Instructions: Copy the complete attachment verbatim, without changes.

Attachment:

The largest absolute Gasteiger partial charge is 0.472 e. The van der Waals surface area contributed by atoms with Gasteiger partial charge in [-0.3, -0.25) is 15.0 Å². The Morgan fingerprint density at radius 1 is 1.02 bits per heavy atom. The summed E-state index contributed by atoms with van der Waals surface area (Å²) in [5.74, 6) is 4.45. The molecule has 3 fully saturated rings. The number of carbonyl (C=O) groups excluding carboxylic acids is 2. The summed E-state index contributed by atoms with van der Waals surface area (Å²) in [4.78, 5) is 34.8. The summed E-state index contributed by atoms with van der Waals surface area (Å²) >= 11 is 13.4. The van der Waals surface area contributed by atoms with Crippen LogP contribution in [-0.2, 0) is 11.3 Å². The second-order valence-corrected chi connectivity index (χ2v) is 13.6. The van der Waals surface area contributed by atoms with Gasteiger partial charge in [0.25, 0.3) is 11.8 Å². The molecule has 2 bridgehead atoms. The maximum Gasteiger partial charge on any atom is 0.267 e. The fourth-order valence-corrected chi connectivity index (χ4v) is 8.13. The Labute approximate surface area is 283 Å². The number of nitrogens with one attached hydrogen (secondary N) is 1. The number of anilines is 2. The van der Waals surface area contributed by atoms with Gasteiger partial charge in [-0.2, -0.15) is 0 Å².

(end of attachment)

The largest absolute Gasteiger partial charge is 0.472 e. The van der Waals surface area contributed by atoms with Gasteiger partial charge in [-0.3, -0.25) is 15.0 Å². The Morgan fingerprint density at radius 1 is 1.02 bits per heavy atom. The summed E-state index contributed by atoms with van der Waals surface area (Å²) in [5.74, 6) is 4.45. The molecule has 3 fully saturated rings. The number of carbonyl (C=O) groups excluding carboxylic acids is 2. The summed E-state index contributed by atoms with van der Waals surface area (Å²) in [4.78, 5) is 34.8. The summed E-state index contributed by atoms with van der Waals surface area (Å²) >= 11 is 13.4. The van der Waals surface area contributed by atoms with Crippen LogP contribution in [-0.2, 0) is 11.3 Å². The second-order valence-corrected chi connectivity index (χ2v) is 13.6. The van der Waals surface area contributed by atoms with Gasteiger partial charge in [0.25, 0.3) is 11.8 Å². The molecule has 2 bridgehead atoms. The maximum Gasteiger partial charge on any atom is 0.267 e. The fourth-order valence-corrected chi connectivity index (χ4v) is 8.13. The Labute approximate surface area is 283 Å². The number of nitrogens with one attached hydrogen (secondary N) is 1. The number of anilines is 2. The van der Waals surface area contributed by atoms with Gasteiger partial charge in [-0.2, -0.15) is 0 Å².